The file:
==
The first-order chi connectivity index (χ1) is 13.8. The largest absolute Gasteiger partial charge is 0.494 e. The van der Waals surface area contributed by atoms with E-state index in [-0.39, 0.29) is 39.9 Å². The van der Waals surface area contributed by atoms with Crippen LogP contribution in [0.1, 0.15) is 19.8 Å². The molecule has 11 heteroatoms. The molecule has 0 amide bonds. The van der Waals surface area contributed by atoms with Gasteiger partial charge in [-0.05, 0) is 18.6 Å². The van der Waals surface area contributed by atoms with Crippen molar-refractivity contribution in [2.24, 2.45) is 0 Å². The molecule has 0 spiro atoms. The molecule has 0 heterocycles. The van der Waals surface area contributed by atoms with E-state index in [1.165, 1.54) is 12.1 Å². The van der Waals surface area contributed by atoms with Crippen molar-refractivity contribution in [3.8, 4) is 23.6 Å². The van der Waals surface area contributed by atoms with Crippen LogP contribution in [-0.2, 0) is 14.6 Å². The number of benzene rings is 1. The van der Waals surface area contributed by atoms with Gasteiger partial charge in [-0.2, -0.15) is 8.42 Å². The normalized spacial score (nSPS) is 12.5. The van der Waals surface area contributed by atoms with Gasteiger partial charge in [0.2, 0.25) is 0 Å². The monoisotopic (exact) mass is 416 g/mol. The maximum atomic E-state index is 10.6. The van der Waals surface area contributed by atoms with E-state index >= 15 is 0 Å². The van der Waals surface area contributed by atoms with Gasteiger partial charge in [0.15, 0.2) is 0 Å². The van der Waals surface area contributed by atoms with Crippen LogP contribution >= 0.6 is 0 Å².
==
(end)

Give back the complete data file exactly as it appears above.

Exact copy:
The first-order chi connectivity index (χ1) is 13.8. The largest absolute Gasteiger partial charge is 0.494 e. The van der Waals surface area contributed by atoms with E-state index in [-0.39, 0.29) is 39.9 Å². The van der Waals surface area contributed by atoms with Crippen LogP contribution in [0.1, 0.15) is 19.8 Å². The molecule has 11 heteroatoms. The molecule has 0 amide bonds. The van der Waals surface area contributed by atoms with Gasteiger partial charge in [-0.05, 0) is 18.6 Å². The van der Waals surface area contributed by atoms with Crippen molar-refractivity contribution in [2.24, 2.45) is 0 Å². The molecule has 0 spiro atoms. The molecule has 0 heterocycles. The van der Waals surface area contributed by atoms with E-state index in [1.165, 1.54) is 12.1 Å². The van der Waals surface area contributed by atoms with Crippen molar-refractivity contribution in [3.8, 4) is 23.6 Å². The van der Waals surface area contributed by atoms with Crippen LogP contribution in [-0.2, 0) is 14.6 Å². The number of benzene rings is 1. The van der Waals surface area contributed by atoms with Gasteiger partial charge in [-0.2, -0.15) is 8.42 Å². The normalized spacial score (nSPS) is 12.5. The van der Waals surface area contributed by atoms with Gasteiger partial charge in [0.2, 0.25) is 0 Å². The monoisotopic (exact) mass is 416 g/mol. The maximum atomic E-state index is 10.6. The van der Waals surface area contributed by atoms with E-state index >= 15 is 0 Å². The van der Waals surface area contributed by atoms with Gasteiger partial charge in [0.15, 0.2) is 0 Å². The van der Waals surface area contributed by atoms with Crippen LogP contribution >= 0.6 is 0 Å².